To monitor if a reboot is necessary, I wanted to compare the version of /boot/kernel*img against the version of the running kernel.

To get the kernel version of a compressed linux kernel image (usually called zImage and named vmlinuz with a z for zipped instead of an x at the end), it suffices (at least on Debian) to look for the kernel version (major + minor + ABI + architecture) of the file name to get the exact kernel version (major + minor + micro), e.g. like this:

$ strings /boot/vmlinuz-4.9.0-8-amd64 | egrep '^4\.9\.0-8-amd64'
4.9.0-8-amd64 (debian-kernel@lists.debian.org) #1 SMP Debian 4.9.110-3+deb9u4 (2018-08-21)
4.9.0-8-amd64 (debian-kernel@lists.debian.org) (gcc version 6.3.0 20170516 (Debian 6.3.0-18+deb9u1) ) #1 SMP Debian 4.9.110-3+deb9u4 (2018-08-21)

But on Raspbian 9 Stretch as well as 8 Jessie (with kernels from the Raspberry Pi Foundation as common on Raspbian images provided by the Raspberry Pi Foundation) this information is not found just with strings:

$ strings /tmp/kernel7.img | head -30
@ #!
!1C "
 -- System halted
Attempting division by 0!
stack-protector: Kernel stack is corrupted
Uncompressing Linux...
 done, booting the kernel.
decompressor returned an error
[…]
Out of memory while allocating workspace
Not a gzip file
header error
read error
uncompression error

The only thing that I see is that this seems a gzip-compressed kernel (due to a gzip error message being compiled in). Also file says, that this is a zImage:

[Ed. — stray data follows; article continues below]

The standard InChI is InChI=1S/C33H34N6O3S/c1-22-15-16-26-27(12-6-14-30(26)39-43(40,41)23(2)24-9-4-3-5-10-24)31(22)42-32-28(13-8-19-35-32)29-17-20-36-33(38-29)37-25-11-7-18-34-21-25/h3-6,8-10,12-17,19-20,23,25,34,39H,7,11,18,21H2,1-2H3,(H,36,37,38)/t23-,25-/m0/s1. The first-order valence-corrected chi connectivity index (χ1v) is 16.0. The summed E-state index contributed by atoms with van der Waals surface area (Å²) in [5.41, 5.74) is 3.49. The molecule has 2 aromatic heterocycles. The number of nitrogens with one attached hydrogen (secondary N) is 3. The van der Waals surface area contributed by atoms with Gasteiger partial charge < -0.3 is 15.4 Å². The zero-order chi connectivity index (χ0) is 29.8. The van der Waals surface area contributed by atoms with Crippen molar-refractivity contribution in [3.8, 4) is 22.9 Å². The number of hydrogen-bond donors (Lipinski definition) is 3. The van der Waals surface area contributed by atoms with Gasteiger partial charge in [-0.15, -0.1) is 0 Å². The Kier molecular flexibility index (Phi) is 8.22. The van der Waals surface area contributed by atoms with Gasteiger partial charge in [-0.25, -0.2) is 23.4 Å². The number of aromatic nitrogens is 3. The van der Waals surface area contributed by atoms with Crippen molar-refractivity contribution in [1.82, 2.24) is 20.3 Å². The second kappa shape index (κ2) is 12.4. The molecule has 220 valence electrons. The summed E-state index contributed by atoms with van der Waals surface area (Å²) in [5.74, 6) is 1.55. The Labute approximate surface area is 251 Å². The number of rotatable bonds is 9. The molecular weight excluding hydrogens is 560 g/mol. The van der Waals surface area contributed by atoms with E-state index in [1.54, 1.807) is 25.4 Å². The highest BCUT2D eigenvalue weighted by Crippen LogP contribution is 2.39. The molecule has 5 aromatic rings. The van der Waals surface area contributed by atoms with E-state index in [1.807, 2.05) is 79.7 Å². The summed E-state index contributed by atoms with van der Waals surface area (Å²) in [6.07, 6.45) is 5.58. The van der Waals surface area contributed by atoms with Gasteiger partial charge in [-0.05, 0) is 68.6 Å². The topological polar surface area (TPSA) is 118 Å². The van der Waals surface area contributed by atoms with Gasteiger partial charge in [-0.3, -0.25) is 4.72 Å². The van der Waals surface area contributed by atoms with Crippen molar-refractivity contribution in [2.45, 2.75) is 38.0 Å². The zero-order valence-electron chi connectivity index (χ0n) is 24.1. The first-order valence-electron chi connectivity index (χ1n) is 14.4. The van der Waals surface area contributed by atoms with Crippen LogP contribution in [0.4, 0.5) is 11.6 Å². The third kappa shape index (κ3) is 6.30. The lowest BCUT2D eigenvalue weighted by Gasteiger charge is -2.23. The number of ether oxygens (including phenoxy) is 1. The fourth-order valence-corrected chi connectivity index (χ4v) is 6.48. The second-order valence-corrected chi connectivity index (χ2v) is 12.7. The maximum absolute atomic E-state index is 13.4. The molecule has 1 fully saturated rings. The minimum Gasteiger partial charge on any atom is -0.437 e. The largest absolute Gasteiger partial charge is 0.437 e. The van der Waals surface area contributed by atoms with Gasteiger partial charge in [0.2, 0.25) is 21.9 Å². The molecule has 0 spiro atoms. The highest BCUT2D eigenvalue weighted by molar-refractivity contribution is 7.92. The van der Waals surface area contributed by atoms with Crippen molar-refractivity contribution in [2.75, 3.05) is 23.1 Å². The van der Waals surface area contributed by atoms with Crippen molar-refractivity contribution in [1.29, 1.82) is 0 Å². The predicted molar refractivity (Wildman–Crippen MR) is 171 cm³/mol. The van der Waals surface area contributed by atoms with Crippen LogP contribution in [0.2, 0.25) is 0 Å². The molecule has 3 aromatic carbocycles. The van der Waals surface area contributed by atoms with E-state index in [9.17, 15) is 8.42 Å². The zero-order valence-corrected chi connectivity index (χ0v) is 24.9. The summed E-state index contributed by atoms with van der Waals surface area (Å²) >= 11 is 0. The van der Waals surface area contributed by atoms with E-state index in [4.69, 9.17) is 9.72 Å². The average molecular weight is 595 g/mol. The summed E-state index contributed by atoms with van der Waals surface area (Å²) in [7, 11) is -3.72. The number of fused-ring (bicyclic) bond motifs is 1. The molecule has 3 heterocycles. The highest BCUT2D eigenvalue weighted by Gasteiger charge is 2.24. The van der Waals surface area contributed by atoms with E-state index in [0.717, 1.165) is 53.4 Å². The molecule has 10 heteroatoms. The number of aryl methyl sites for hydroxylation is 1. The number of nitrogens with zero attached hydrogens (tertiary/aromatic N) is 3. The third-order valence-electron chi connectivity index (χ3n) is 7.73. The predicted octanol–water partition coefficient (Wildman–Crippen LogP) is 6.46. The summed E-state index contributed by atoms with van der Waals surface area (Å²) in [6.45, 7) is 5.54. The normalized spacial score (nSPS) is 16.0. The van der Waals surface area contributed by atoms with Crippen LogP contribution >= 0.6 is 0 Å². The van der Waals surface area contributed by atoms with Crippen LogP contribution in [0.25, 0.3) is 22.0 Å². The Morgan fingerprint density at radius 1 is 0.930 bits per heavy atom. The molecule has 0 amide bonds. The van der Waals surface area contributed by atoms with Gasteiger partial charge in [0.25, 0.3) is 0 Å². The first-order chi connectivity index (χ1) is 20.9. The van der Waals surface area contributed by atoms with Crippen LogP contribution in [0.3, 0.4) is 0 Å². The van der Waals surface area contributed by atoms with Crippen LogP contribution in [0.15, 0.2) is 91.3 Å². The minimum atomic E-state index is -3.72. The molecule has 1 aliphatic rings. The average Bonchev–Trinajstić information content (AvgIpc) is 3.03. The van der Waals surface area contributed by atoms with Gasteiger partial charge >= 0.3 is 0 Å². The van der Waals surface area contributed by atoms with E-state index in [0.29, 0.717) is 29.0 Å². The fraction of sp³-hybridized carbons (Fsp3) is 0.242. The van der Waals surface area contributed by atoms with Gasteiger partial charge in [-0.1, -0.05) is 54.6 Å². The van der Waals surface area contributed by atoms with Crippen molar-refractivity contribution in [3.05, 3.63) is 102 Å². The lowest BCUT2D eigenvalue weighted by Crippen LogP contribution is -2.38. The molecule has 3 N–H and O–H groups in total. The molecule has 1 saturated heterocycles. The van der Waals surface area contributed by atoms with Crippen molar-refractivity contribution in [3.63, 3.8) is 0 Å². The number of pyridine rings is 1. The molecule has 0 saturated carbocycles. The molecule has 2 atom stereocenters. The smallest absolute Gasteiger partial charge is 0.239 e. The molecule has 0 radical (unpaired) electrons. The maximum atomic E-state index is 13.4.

$ file /boot/kernel*.img
/boot/kernel7.img: Linux kernel ARM boot executable zImage (little-endian)
/boot/kernel.img:  Linux kernel ARM boot executable zImage (little-endian)

But I'm unable to extract the uncompressed vmlinux from these kernel images files, even with extract-vmlinux directly off Linus' Linux git repository and having installed all (de)compression tools it supports:

$ extract-vmlinux /boot/kernel7.img
extract-vmlinux: Cannot find vmlinux.

Looking at which uncompression methods it actually tries, it seems indeed to think that this is either a gzip- or zstd-compressed file:

$ sh -x `which extract-vmlinux` /boot/kernel7.img 2>&1 | fgrep -A1 tail
+ tail -c+18273 /boot/kernel7.img
+ gunzip
--
+ tail -c+566153 /boot/kernel7.img
+ gunzip
--
+ tail -c+2494526 /boot/kernel7.img
+ gunzip
--
+ tail -c+4195668 /boot/kernel7.img
+ unzstd

So independent from my initial motivation, I'd like to know:

  • Why is even extract-vmlinux unable to extract the uncompressed kernel image from Raspbian's /boot/kernel*.img images?
  • What do I need to extract the uncompressed kernel image from Raspbian's /boot/kernel*.img images?
  • 1
    I believe the reason you can't extract the kernel from the image file is because of the binary blog proprietary magic compiled in by Broadcom.... but I may be wrong. – RubberStamp Aug 30 at 21:04
  • AFAIK that binary blob stuff from Broadcom is just prepended. And extract-vmlinux searches for typical start markers of compression and only tries to decompress from there on. It also decides which decompression method to try based on which markers were found. – Axel Beckert Aug 31 at 14:44
  • Well... I haven't tried yet... but here are the instructions to build your own RPi kernel ... If you are looking to verify kernels, you could probably do a sha256 hash and compare rather than look for strings in binaries. – RubberStamp Aug 31 at 17:59
  • No, hashsums would require to know them to be able to compare them. I'm looking to expand an existing and so far rather generic solution to work with Raspbian, too. (So far works fine on Debian and Ubuntu with their stock kernels.) – Axel Beckert Sep 4 at 12:21

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